from The American Heritage® Dictionary of the English Language, 4th Edition
- n. A device, such as a fuse or percussion cap, used to set off an explosive charge.
- n. An explosive.
from Wiktionary, Creative Commons Attribution/Share-Alike License
- n. A device used to detonate an explosive device etc.
- n. a small explosive device attached to the railhead to provide an audible warning when a train passes over it.
from the GNU version of the Collaborative International Dictionary of English
- n. An explosive whose action is practically instantaneous.
- n. Something used to detonate a charge, as a detonating fuse.
- n. A case containing detonating powder, the explosion of which serves as a signal, as on railroads.
- n. A gun fired by a percussion cap.
from The Century Dictionary and Cyclopedia
- n. That which detonates; it detonating preparation; a percussion-cap.
from WordNet 3.0 Copyright 2006 by Princeton University. All rights reserved.
- n. a mechanical or electrical explosive device or a small amount of explosive; can be used to initiate the reaction of a disrupting explosive
And interestingly, a similar detonator is connected to a massive nuclear device under the city of Munich, set to ignite in eighty hours.
Besides, the detonator is not yet manufactured that will explode that charge.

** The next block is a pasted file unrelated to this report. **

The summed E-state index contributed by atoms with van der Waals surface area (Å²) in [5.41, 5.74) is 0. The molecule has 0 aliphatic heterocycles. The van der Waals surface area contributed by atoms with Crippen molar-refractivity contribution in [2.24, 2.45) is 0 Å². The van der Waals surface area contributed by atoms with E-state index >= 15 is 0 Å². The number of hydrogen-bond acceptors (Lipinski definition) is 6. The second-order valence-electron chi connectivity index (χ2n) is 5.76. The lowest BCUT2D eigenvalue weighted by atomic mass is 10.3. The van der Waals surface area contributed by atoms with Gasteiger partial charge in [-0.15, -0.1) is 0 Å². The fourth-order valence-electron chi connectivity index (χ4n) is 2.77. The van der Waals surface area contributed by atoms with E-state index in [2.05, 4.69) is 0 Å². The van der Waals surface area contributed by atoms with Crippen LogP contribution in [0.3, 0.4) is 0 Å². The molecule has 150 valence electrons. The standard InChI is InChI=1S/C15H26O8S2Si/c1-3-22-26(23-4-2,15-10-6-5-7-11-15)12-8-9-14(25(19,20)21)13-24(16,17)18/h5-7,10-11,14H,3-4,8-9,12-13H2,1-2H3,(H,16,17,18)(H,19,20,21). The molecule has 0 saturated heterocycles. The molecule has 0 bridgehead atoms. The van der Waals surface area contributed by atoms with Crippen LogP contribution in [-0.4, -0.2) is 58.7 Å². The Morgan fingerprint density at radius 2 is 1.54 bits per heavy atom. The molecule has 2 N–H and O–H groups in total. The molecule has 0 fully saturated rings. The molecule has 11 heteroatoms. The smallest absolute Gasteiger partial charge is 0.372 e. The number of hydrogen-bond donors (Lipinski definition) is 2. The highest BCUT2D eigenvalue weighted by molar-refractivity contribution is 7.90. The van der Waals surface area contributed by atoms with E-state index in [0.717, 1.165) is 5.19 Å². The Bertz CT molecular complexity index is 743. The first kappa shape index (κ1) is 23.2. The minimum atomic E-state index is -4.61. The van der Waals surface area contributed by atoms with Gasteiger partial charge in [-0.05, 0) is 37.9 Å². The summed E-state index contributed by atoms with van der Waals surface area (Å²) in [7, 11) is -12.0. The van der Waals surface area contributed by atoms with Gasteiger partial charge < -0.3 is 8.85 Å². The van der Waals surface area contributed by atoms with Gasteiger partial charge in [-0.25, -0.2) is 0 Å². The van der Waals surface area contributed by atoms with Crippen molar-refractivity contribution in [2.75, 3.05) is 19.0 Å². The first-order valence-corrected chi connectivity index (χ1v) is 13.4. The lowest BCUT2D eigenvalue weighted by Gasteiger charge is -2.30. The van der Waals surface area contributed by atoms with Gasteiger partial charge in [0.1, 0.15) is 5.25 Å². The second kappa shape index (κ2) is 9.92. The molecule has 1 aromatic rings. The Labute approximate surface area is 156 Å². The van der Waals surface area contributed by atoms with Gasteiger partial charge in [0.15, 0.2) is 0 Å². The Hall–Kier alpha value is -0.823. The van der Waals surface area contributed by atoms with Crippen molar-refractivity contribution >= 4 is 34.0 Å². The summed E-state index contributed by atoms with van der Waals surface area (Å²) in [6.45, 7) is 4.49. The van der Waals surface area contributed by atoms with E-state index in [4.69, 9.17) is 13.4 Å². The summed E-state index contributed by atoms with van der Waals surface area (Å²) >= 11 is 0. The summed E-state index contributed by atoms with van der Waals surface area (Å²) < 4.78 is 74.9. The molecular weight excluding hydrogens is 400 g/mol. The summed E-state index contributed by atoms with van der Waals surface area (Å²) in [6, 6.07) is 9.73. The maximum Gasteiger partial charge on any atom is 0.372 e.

But suffice it to say that it is concentrated hydrogen peroxide mixed with flour, attached to a very crude detonator, which is, again, a very crude about four gallon plastic container.
A “nano detonator”, that is, a detonator roughly smaller than an electron.
You know, your cell phone now is called a detonator and simple things like Gatorade apparently can be used as a component of a bomb that could take your plane down, so I think people are very weary and they want to know that we're doing things.
And I would raise a concern about the fact that even though there were no detonators, the detonator is the easy part of the explosive.
The detonator was a remote car starter purchased over the Internet.
American Airlines spokesman Tim Smith called the detonator holder "nothing threatening."
In all of this cases, the detonator was a mishandled of the well perforator (made in china).
The detonator is a rifle cartridge with a nail on the primer cap.